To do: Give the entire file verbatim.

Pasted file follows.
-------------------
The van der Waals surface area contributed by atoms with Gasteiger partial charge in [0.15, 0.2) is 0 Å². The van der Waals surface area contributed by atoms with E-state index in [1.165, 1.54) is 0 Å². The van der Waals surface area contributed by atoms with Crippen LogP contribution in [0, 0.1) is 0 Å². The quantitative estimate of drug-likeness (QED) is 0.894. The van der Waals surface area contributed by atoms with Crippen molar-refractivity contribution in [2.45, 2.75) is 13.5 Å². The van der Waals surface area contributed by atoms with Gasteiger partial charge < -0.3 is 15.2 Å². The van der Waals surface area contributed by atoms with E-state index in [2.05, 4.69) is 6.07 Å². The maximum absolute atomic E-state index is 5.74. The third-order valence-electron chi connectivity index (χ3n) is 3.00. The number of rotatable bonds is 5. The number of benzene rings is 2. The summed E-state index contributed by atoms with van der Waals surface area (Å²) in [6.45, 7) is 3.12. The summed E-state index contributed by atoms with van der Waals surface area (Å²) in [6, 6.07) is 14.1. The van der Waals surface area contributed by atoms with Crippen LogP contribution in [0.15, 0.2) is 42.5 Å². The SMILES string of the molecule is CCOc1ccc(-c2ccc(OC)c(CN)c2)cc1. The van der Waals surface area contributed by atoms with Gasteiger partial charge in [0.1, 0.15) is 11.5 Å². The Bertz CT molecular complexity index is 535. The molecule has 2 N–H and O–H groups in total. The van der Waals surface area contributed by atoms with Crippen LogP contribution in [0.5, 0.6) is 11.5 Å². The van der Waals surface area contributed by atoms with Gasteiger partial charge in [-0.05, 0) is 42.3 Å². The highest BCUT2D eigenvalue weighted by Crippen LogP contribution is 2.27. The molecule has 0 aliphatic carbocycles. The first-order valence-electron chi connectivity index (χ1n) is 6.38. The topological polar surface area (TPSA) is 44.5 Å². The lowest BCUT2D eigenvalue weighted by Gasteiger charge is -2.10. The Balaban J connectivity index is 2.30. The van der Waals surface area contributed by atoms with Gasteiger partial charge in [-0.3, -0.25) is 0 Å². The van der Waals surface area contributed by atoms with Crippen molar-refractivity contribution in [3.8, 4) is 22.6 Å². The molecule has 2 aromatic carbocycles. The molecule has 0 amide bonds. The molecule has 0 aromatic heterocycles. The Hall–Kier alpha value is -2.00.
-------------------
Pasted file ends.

The van der Waals surface area contributed by atoms with Gasteiger partial charge in [0.15, 0.2) is 0 Å². The van der Waals surface area contributed by atoms with E-state index in [1.165, 1.54) is 0 Å². The van der Waals surface area contributed by atoms with Crippen LogP contribution in [0, 0.1) is 0 Å². The quantitative estimate of drug-likeness (QED) is 0.894. The van der Waals surface area contributed by atoms with Crippen molar-refractivity contribution in [2.45, 2.75) is 13.5 Å². The van der Waals surface area contributed by atoms with Gasteiger partial charge < -0.3 is 15.2 Å². The van der Waals surface area contributed by atoms with E-state index in [2.05, 4.69) is 6.07 Å². The maximum absolute atomic E-state index is 5.74. The third-order valence-electron chi connectivity index (χ3n) is 3.00. The number of rotatable bonds is 5. The number of benzene rings is 2. The summed E-state index contributed by atoms with van der Waals surface area (Å²) in [6.45, 7) is 3.12. The summed E-state index contributed by atoms with van der Waals surface area (Å²) in [6, 6.07) is 14.1. The van der Waals surface area contributed by atoms with Crippen LogP contribution in [0.15, 0.2) is 42.5 Å². The SMILES string of the molecule is CCOc1ccc(-c2ccc(OC)c(CN)c2)cc1. The van der Waals surface area contributed by atoms with Gasteiger partial charge in [0.1, 0.15) is 11.5 Å². The Bertz CT molecular complexity index is 535. The molecule has 2 N–H and O–H groups in total. The van der Waals surface area contributed by atoms with Crippen LogP contribution in [0.5, 0.6) is 11.5 Å². The van der Waals surface area contributed by atoms with Gasteiger partial charge in [-0.05, 0) is 42.3 Å². The highest BCUT2D eigenvalue weighted by Crippen LogP contribution is 2.27. The molecule has 0 aliphatic carbocycles. The first-order valence-electron chi connectivity index (χ1n) is 6.38. The topological polar surface area (TPSA) is 44.5 Å². The lowest BCUT2D eigenvalue weighted by Gasteiger charge is -2.10. The Balaban J connectivity index is 2.30. The van der Waals surface area contributed by atoms with Gasteiger partial charge in [-0.3, -0.25) is 0 Å². The van der Waals surface area contributed by atoms with Crippen molar-refractivity contribution in [3.8, 4) is 22.6 Å². The molecule has 2 aromatic carbocycles. The molecule has 0 amide bonds. The molecule has 0 aromatic heterocycles. The Hall–Kier alpha value is -2.00.